DOLLAR GENERAL CORPORATION; DOLGENCORP, LLC, D/B/A DOLLAR GENERAL; CADDO TRADING CO., INC.; RODNEY FAGAN AND JUDY FAGAN APPELLANTS
KAREN RENEE ELDER APPELLEE
FROM THE MONTGOMERY COUNTY CIRCUIT COURT [NO. 49CV-13-30]
HONORABLE JERRY RYAN, JUDGE
Dixon Horne PLLC, by: Todd Wooten and Carl "Trey"
Cooper, for appellants.
Applegate Firm, PLLC, by: Kayla M. Applegate and Ryan J.
Applegate, for appellee.
W. GRUBER, CHIEF JUDGE
appeal stems from a $700, 000 jury verdict in a slip-and-fall
case. In June 2010, Karen Elder slipped and fell on the
sidewalk in front of Dollar General in Mount Ida, Arkansas.
She later sued Dollar General and the owners of the property
it leased for negligence. After a highly contentious jury
trial, a Montgomery County Circuit Court jury returned a
verdict in Elder's favor. Dollar General and the owners
of the property it leased appealed, and after due
consideration, we affirm.
Karen Elder went to Dollar General to buy milk. It was
raining that day, and while running into the store, Elder
slipped and fell on the sidewalk. When Elder got up, she
walked into Dollar General and notified employee Pamela
Bryant about her fall, and an incident report was taken.
her fall, Elder had an active lifestyle, and she worked as a
registered nurse at a local school. However, she also had
some preexisting neck and back pain, and she had visited a
chiropractor, Dr. Eric Carson, on occasion since 2004.
years that followed her fall, Elder's lifestyle
dramatically changed. She no longer was able to maintain the
active lifestyle she previously had-including her work as a
registered nurse. Elder also sought the care of a
chiropractor, a general practitioner, a radiologist, an
orthopedic surgeon, a neurologist, and a neurosurgeon.
Ultimately, she would undergo shoulder, neck, and back
surgeries. She contends that all this medical care was
necessitated by her fall.
2013, Elder sued Dollar General Corporation for negligence.
Later, Elder filed an amended and substituted complaint
against Dollar General Corporation; Dolgencorp, LLC, d/b/a
Dollar General; Miners Village C-Stop, LLC; Caddo Trading
Co., Inc.; Rodney Fagan; and Judy Fagan. For practical
purposes, Dollar General Corporation and Dolgencorp, LLC
(collectively referred to as Dollar General), are corporate
entities that own the Dollar General store where the fall
occurred. Caddo Trading Co., Inc.; Rodney Fagan; and Judy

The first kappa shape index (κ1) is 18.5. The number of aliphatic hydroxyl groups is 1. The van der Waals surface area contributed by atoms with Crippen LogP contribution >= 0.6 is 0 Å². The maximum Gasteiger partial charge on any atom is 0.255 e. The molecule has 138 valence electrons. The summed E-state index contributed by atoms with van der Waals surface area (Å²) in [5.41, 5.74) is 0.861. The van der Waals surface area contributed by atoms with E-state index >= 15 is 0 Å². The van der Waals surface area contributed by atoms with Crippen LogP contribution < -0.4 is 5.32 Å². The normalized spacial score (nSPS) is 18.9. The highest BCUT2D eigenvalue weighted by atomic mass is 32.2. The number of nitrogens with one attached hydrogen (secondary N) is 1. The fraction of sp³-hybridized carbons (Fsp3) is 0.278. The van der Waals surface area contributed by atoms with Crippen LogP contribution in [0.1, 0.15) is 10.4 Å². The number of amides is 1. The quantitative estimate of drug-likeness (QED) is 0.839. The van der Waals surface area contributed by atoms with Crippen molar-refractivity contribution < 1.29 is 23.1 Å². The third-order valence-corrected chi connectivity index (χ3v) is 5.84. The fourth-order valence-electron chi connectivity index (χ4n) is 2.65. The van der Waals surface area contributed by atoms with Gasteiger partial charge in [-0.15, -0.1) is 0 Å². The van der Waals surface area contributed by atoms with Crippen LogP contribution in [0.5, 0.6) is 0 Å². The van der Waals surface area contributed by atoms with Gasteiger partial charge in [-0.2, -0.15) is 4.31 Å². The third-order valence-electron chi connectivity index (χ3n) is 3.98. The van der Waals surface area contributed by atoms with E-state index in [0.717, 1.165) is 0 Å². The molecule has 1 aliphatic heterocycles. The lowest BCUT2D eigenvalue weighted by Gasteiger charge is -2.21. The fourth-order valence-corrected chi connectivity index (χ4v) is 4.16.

Fagan (collectively referred to as the Landlords) represent
the owners of the land the Dollar General
occupied. Each of these defendants employed the same
counsel and mounted a united defense.
amended complaint, Elder alleged she was a business invitee
on the premises and sued for negligence asserting that her
fall was the proximate cause of severe injuries to her head,
neck, and back that required three surgeries and would
require treatment for the rest of her life. Elder sought
damages, lost wages, and future medical expenses relating to
her injuries. Dollar General and the Landlords answered,
trial, Dollar General and the Landlords filed a motion in
limine seeking to exclude certain evidence. Specifically,
they sought to prevent Elder from providing testimony
regarding the medical necessity of her treatments. They also
sought to prevent Dr. Carson from offering an opinion on
whether her slip and fall caused her need for
treatment-including surgeries-from medical doctors. They
sought to exclude Dr. Carson's testimony because of what
they perceived as a change in course by Elder. Eighteen days
before the trial was scheduled to begin, Elder supplemented
her discovery responses and notified Dollar General and the
Landlords that Dr. Carson would provide his opinion as to the
cause of Elder's neck, back, and shoulder injuries as a
result of the fall; the reasonableness and necessity of her
medical bills; and the permanency of her injuries. This
contradicted Dr. Carson's deposition testimony wherein he
stated that he did not have an opinion regarding the injuries
to Elder's shoulders or nerves as well as his testimony
that with the exception of the surgeries Elder underwent for
the discectomy and fusion, he had no opinion as to the
reasonableness or necessity of any of the other surgeries
Elder has had. The circuit court denied the motion in limine.
trial was held over the course of four days in July 2017. The
primary issues were whether the slip and fall was the fault
of Dollar General and the Landlords and whether that slip and
fall caused the need for all of Elder's subsequent
establish that her fall was Dollar General's and the
Landlords' fault, Elder presented testimony from Pamela
Bryant and Derek Jennings. Bryant, now a former employee of